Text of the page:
Between 1876 and 1913, diamonds were found in at least seven localities in southern and central Wisconsin. All were found in Pleistocene glacial deposits or Holocene river gravel. The bedrock kimberlite source for the diamonds is unknown but has been presumed to be in northern Canada, the only area north of Wisconsin previously known to contain kimberlites. Recently, a kimberlite pipe, here named the Lake Ellen kimberlite, has been found in Iron County, Michigan. That find suggests the possibility that drift diamonds in Wisconsin have come from a more local source--kimberlites in northern Michigan and Wisconsin.
The Lake Ellen kimberlite is very poorly exposed, but a strong positive magnetic anomaly indicates that it is roughly circular in plan and about 200 m in diameter. Although the kimberlite is entirely surrounded by Precambrian rocks, it contains abundant inclusions of fossiliferous dolomite, probably from the Ordovician Black River Group that overlay the area when the kimberlite was intruded. The post-Ordovician age of the kimberlite leads us to suspect that other possible cryptovolcanic structures in Paleozoic rocks in the region were formed over kimberlite pipes that are not yet exposed by erosion. Such structures include Limestone Mountain and Sherman Hill, in Houghton and Baraga Counties, Michigan; Glover Bluff, in Marquette County, Wisconsin; and possibly an area along the Brule River south of Iron River, Michigan.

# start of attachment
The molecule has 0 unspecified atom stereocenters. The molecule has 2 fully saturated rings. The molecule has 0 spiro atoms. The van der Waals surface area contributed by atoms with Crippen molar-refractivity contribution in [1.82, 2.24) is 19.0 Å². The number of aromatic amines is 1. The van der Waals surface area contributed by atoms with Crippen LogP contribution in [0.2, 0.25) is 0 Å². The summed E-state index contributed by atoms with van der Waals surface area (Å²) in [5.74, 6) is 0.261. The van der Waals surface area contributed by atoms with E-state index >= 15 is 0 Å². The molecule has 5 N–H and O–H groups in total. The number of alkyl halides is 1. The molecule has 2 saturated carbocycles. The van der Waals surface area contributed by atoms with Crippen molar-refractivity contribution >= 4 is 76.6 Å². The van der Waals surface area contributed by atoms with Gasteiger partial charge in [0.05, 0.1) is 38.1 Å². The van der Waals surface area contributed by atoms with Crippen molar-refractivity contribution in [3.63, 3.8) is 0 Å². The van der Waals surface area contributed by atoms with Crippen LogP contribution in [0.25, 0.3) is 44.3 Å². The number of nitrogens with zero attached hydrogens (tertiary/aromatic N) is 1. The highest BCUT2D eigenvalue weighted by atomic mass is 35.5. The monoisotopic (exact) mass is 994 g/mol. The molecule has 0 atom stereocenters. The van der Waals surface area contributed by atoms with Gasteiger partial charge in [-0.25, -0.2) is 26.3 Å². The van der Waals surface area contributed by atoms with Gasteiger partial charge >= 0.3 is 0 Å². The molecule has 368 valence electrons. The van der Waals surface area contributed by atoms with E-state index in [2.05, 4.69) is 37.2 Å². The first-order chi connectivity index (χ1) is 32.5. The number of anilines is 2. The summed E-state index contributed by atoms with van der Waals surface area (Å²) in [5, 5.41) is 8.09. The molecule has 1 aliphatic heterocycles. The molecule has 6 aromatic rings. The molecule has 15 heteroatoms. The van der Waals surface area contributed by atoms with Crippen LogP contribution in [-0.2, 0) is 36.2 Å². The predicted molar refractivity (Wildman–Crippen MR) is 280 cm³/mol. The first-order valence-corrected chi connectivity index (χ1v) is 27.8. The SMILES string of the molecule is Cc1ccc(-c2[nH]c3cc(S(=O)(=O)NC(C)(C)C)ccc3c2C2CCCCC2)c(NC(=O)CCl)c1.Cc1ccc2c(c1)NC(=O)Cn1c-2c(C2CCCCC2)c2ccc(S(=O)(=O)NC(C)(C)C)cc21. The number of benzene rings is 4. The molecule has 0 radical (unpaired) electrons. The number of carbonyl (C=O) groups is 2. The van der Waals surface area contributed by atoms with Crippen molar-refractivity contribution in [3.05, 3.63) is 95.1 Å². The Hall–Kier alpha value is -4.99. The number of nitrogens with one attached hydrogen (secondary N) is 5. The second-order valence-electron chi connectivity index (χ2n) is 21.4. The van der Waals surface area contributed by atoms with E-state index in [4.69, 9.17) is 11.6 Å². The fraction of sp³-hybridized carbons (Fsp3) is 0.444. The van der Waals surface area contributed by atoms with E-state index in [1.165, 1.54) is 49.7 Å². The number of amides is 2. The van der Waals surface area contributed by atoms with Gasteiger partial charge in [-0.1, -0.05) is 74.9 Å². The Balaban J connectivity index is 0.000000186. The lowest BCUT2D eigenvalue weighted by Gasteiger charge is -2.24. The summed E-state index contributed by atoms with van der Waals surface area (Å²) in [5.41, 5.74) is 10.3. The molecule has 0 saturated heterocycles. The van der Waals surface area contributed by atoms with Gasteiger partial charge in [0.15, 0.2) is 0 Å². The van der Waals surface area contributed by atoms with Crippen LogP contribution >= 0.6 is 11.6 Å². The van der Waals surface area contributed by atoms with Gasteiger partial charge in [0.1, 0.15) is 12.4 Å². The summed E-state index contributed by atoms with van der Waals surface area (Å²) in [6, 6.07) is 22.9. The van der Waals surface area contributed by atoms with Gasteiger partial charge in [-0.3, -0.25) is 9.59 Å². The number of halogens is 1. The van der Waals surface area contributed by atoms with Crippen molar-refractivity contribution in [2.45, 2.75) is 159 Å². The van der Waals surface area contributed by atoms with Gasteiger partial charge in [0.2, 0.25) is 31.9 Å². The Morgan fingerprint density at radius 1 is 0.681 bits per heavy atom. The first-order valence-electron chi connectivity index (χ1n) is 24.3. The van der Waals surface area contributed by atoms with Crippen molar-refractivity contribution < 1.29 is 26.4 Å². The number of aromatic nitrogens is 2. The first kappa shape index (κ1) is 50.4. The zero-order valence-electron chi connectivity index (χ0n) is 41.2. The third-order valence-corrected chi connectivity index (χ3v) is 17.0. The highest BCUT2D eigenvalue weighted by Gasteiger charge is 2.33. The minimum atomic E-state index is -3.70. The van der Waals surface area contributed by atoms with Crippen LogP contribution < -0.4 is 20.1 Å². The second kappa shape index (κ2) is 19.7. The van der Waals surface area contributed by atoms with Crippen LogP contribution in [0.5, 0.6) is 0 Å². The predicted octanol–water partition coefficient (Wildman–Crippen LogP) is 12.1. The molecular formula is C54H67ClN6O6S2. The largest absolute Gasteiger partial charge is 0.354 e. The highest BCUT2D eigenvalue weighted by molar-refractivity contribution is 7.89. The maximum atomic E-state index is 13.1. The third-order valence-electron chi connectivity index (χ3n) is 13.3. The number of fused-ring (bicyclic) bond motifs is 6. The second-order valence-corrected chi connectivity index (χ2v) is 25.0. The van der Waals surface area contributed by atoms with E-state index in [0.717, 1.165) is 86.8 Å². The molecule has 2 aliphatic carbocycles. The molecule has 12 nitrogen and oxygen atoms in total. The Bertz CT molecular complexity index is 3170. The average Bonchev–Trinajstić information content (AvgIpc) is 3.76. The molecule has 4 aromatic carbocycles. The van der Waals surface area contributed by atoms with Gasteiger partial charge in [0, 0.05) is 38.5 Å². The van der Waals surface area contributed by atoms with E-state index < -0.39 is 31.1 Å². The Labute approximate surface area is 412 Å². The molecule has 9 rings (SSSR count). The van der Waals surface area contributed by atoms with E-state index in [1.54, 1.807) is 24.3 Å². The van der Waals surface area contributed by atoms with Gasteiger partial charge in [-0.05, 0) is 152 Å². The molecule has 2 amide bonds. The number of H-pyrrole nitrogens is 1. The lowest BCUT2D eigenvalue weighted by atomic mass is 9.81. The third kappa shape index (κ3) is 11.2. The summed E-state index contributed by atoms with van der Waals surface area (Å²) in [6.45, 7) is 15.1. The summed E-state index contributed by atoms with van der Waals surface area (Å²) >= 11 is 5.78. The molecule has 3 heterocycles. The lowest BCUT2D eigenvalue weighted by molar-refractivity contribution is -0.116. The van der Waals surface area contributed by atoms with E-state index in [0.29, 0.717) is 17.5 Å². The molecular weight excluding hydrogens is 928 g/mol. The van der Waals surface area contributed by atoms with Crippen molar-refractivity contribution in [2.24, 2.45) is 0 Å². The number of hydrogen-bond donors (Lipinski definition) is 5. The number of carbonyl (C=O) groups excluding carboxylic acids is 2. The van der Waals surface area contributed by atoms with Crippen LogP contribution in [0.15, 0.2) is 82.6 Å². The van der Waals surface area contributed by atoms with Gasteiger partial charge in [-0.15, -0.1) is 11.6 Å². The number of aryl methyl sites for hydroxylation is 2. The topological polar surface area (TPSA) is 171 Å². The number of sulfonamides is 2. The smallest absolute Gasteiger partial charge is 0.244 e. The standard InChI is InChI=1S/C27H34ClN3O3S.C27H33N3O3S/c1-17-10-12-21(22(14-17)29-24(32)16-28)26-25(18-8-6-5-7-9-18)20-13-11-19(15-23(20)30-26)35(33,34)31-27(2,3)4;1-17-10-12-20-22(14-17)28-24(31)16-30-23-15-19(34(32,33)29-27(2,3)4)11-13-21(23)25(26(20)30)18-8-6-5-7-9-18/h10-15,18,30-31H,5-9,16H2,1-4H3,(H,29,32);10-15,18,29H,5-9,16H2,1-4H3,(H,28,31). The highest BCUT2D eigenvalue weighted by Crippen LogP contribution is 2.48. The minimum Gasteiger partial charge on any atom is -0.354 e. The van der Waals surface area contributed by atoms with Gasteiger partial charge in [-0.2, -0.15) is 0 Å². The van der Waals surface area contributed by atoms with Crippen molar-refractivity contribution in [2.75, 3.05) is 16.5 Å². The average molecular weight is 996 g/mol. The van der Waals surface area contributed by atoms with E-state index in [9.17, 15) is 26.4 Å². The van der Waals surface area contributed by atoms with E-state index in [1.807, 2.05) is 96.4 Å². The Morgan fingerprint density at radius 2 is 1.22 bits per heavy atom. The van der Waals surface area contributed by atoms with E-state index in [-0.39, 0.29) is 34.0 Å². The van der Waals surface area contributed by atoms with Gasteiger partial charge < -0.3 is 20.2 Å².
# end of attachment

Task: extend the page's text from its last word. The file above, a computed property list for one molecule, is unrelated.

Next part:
No diamonds are known in the Lake Ellen kimberlite, but it has not been adequately sampled. The cryptovolcanic structures could not be the source of the drift diamonds in Wisconsin because even if the structures are caused by kimberlites, those kimberlites have not yet been exposed by erosion.
Elsewhere in the world, kimberlite is seldom found as a single isolated body; clusters of bodies are more common, and the presence of one kimberlite implies that others may exist nearby.
The discovery of additional kimberlites may be very difficult because of the extensive cover of glacial drift and the typical small size of kimberlite bodies. If all are magnetic, they might be found by detailed aeromagnetic surveys. However, the magnetism of the Lake Ellen kimberlite appears to be caused by secondary magnetite formed during serpentinization of olivine, so an unserpentinized kimberlite may not be strongly magnetic.
We suggest that one or more diamond-bearing kimberlites may exist in northern Michigan or Wisconsin, but the discovery of such bodies is unlikely unless a very thorough search is undertaken.
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The potential for diamond-bearing kimberlite in northern Michigan and Wisconsin